1992, when I graduated, I turned to him to "hood" me. Not one for
 the pomp and circumstance of commencement exercises he told me he
 disliked participating in them. Despite his dislike for formal
 ceremonies he agreed to hood me. While I felt honored by his
 presence, I still feel guilty that he had to sit through it all!
 Lancaster served as my mentor in the choices I made during my
 career. As I progressed in my career over the years I have often
 called on him for advice.

Perhaps more than other faculty, Lancaster exhibited a sympathetic understanding and more patience with international students, many of whom had never been outside of their own countries or to whom English posed a significant challenge. Xu ('96) remembers that
 because of my frustration in adjusting to the program and my
 language barrier in the first couple of months, I worried if I
 could finish my course work, successfully write my dissertation,
 and eventually graduate from the program. He [Lancaster] said, "You
 certainly will." His word was the great encouragement to me in my
 next five years' of study.... Had it not been for the inspiring
 words and sound training of Lancaster, I could not have assumed the
 great responsibilities in my present position.

It would be impossible in this essay to publish all the reflections of all the students Lancaster influenced during his career as teacher and mentor. Notwithstanding this limitation, the quality of his impact on his students as reflected in their contributions more than compensate for the lack of quantity. While Lancaster influenced his students through teaching and mentoring, students quickly discovered his wit and his genuine kindness.


Despite being a scholar with a global reputation, Lancaster often surprised his students by being both direct and witty, qualities that helped him develop rapport with students. Baker ('85) comments that "Wilf's dedication to teaching, dry sense of humor, and quiet passion for life enlivened both his classes and the luncheon sessions he spent with students." Prabha ('84) believes that without Lancaster's ready wit and his zest for life she would not have survived the roller-coaster experience of the doctoral program.

As Curry ('81) was completing her dissertation research, Prabha joined the doctoral program at GSLIS. Both had earned their master's degree in library and information science from the University of Wisconsin-Madison and had a tendency to walk together on campus. Curry reminisces:
 I fondly remember Lancaster's nicknames for Chandra Prabha (an
 Indian doctoral student) and me--Mutt and Jeff--when he saw us
 walking together in the department and on the campus. Chandra is
 just 4 feet 8 inches tall and I am nearly 6 feet tall! We loved his
 down-to-earth manner of relating with students.

Prabha ('84) shares more tales to illustrate Lancaster's wit.
 In the first semester, I came up with a research idea that required
 gathering views of the members of the U.S. Congress via mail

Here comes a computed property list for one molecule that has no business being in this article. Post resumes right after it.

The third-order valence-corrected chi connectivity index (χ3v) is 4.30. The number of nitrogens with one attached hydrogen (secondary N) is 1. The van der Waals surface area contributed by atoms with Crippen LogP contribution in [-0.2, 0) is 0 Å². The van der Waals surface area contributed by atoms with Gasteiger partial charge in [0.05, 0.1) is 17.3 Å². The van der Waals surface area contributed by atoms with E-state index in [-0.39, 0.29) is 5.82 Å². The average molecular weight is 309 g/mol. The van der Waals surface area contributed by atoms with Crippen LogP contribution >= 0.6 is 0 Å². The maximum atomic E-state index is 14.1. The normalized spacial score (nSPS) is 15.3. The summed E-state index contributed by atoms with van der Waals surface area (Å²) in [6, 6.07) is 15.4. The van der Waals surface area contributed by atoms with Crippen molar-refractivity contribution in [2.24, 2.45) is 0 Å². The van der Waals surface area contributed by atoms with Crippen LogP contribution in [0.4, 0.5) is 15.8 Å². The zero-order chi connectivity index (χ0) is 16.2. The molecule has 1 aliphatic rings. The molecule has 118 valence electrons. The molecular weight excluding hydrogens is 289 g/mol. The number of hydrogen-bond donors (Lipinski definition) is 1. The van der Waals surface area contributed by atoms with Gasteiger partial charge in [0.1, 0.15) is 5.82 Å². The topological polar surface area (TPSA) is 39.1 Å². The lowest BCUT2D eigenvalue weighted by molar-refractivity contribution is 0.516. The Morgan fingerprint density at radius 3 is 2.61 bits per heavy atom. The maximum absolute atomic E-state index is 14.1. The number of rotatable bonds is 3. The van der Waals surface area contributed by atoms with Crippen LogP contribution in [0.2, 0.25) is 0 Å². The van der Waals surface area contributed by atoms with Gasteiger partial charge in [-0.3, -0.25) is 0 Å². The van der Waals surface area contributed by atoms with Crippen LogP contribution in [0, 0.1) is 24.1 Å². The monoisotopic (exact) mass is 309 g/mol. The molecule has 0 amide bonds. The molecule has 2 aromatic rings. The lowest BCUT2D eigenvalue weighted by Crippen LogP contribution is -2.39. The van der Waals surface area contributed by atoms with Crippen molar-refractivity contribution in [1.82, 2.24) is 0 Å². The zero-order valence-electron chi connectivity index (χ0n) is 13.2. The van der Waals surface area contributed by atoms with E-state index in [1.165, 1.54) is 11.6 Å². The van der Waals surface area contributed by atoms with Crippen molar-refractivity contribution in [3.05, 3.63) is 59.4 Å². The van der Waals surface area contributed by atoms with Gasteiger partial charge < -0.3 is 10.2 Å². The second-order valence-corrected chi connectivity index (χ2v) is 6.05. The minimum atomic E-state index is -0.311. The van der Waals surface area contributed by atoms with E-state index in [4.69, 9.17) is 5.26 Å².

questionnaire. Although Lancaster was not my program advisor at
 that time, I sought Lancaster's opinion on the probable rate of
 return of responses from the survey of U.S. congressional members.
 In less than the time it would take to blink an eye, Lancaster
 responded with amusement: "With a last name like yours
 (Vaidyanath), which Congress member is going to respond to your
 survey?" His forthright answer was not only amusing but also
 revealed unspoken biases that a naive student may not recognize. In
 that instant, I realized that I could trust him to tell me if I was
 going wrong.

Cliff Haka ('77) recollects this scenario from the last day of his Information Storage and Retrieval class with Lancaster:
 Wilf Lancaster took the opportunity to discuss the fact that
 cutting-edge scholars didn't rely on the typical information cycle
 that we had been studying. Instead, "stars" in various disciplines
 communicated directly with each other via rough drafts of articles
 and other such devices. This informal network of communication, we
 were told, was typically coordinated by the "superstar" of the
 discipline. At this point a hand went up and a student asked "who
 was the superstar in information retrieval?" Poor Wilf was not
 prepared for this eventuality and stood speechless as a bright red
 hue worked its way up his neck and soon thereafter engulfed his
 entire head, turning it into the equivalent of a ripe tomato.
 Eventually he sort of put his head down and mumbled, "Well, I guess
 I am ... class dismissed."

Curry ('81) recalls that "When walking home one day from school carrying an armful of packages to my off-campus apartment, Mr. Lancaster drove past in his station wagon, stopped and asked if I needed a lift (ride). Thankful for the offer, I accepted help a few blocks to the corner on which I lived. Shocked that a professor of his stature would condescend to offer a lowly doctoral student a ride, I decided that he was quite 'human' after all!"

Prabha ('84) remembers a similar incident. While she was waiting to cross a street on the Engineering Campus, a car suddenly stopped close and she heard a familiar voice, "Would you like a ride?"

Once when Pontigo ('84) asked Lancaster, "What is the clue to become a highly cited author?" Lancaster answered, "You pick up an interesting title for your publication." Pontigo writes that at that time Lancaster had published a new book and gave him a copy of the book and signed it: "For Jaime, from the author of good titles." Even in his wit, Lancaster was enormously human. Hanson ('74) puts it succinctly: "Lancaster's heart was as big as his brain."